unknown seq out of heterogeneous sample - obligate plant parasite (May/06/2008 )
I am working with a novel, obligate plant-parasite belonging to a not well known group of organisms. I have no chance of getting it in pure culture, cannot isolate single cells without contamination of plant, fungi and bacteria.
I want to get some sequences for phylogenetic studies, but all I have until now is a small DNA fragment (1kb) which is in a highly variable region of the rDNA. I have designed specific primers to get into a less variable region and they work well, but only within the known seq. I tried six different "universal" primers in the region of interest, but none of it works with my primers. Tm are similar (+/- 2°C) and the rest of the PCR-conditions should be optimal enough to give a product. Previously I tried to clone and seq products obtained with two different "universal" primer pairs but all I got were seq of contamination.
So I am making crazy the whole university at the moment which "alternative" methods there are to find out the seq of my region of interest.
I was told that a MDA would solve my problem...but I think this would enrich the contaminating DNA too
I was told to by a genomic walking kit, but these are very very expensive keeping my budget in mind
I was told to use degenerate universal primers, but I dont know which positions I should degenerate (and I think I cannot order a NNNNNN-primer)
I was told to use inverse PCR, which is at least inexpensive, but I was told that it will be very difficult and I would need lots of luck to get at least a part of my seq of interest
please share your expertise with me and tell me which method would you suggest???? Or are there other methods which I could try?
You may find some of the techniques outlined here useful:
Garcia-Chapa M, Batlle A, Rekab D, Rosquete MR, Firrao G.
PCR-mediated whole genome amplification of phytoplasmas.
J Microbiol Methods. 2004 Feb;56(2):231-42.
Huang CL, Ho KC.
Isolation and characterization of the ATP-binding cassette (ABC) transporter system genes from loofah witches' broom phytoplasma.
DNA Seq. 2007 Oct;18(5):347-56.
Cimerman A, Arnaud G, Foissac X.
Stolbur phytoplasma genome survey achieved using a suppression subtractive hybridization approach with high specificity.
Appl Environ Microbiol. 2006 May;72(5):3274-83.
Oshima K, Kakizawa S, Nishigawa H, Jung HY, Wei W, Suzuki S, Arashida R, Nakata D, Miyata S, Ugaki M, Namba S.
Reductive evolution suggested from the complete genome sequence of a plant-pathogenic phytoplasma.
Nat Genet. 2004 Jan;36(1):27-9. Epub 2003 Dec 7.
Tell us more about the organism/host. Inverse PCR is not difficult, but you are likely to run into regions which are highly conserved rDNA regions, which can't then be expanded due to similarity to other ribosomal regions. You best bet is probably subtractive hybridization followed by random cloning. You could also try to pull out DNA with the probe you have by binding it to a bead (biotinylated primers, e.g.) and cloning the fished out fragments. You'd need to shear your DNA first to 4-10Kb fragments. End repair and cloning would finish it up.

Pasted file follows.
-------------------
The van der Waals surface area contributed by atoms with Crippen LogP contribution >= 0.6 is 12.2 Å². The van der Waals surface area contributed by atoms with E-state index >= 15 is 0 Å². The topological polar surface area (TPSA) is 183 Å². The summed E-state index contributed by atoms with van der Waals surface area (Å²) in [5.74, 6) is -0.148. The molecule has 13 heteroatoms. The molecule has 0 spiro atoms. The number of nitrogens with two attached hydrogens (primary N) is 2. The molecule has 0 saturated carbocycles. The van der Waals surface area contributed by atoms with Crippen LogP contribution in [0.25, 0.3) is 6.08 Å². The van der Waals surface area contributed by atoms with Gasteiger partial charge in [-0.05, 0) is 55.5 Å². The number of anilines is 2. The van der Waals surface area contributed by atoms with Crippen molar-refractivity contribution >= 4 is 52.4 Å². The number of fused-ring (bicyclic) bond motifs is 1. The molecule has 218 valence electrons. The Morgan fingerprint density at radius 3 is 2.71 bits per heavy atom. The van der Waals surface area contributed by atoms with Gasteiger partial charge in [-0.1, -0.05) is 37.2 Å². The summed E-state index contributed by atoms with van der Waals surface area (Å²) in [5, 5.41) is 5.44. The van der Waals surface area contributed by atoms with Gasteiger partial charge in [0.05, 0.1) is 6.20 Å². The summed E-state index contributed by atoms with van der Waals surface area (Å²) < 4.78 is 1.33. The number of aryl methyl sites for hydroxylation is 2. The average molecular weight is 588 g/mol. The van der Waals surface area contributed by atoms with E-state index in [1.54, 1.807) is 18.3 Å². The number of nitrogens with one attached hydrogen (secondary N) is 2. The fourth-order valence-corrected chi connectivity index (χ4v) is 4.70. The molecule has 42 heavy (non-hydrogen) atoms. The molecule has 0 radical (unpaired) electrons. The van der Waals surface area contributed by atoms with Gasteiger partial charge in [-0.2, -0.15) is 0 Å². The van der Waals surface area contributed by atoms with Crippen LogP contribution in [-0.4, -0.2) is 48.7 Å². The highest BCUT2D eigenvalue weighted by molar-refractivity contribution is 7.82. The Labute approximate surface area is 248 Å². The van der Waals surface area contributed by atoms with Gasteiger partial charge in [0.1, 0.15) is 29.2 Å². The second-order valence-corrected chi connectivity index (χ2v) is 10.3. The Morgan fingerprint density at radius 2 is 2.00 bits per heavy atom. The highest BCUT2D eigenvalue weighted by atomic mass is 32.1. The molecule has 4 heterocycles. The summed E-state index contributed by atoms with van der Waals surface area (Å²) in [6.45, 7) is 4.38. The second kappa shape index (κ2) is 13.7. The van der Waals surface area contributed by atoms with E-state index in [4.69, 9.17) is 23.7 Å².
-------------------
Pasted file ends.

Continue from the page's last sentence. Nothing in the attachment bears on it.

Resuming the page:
You could try some gyrB universal primers. I believe there is also a set of rpoB universal primers in widespread use.
Knight TF Jr.
Reclassification of Mesoplasma pleciae as Acholeplasma pleciae comb. nov. on the basis of 16S rRNA and gyrB gene sequence data.
Int J Syst Evol Microbiol. 2004 Nov;54(Pt 6):1951-2.
Volokhov DV, Neverov AA, George J, Kong H, Liu SX, Anderson C, Davidson MK, Chizhikov V.
Genetic analysis of housekeeping genes of members of the genus Acholeplasma: phylogeny and complementary molecular markers to the 16S rRNA gene.
Mol Phylogenet Evol. 2007 Aug;44(2):699-710. Epub 2006 Dec 19.
'Rolling Circle Amplification' (RCA) is one method for 'hopeless' cases with small amounts of DNA in large amounts of foreign DNA and small parts of known DNA sequence.
Perhaps it works in your case.
V. V. Demidov: Rolling-circle amplification in DNA diagnostics: the power of simplicity. Expert Rev. Mol. Diagn. 2(6), (2002)
phage434 and hobglobin thanks a lot! I will check the literature...
I am a bit lost, as I am working in a Taxonomy-lab where the most sophisticated molecular method applied is a cloning kit
so subtractive hybridization, biotinylated primers and even inverse PCR sound very very dangerous to me
but I wont hesitate to ask more questions (but will have a look at the literature first)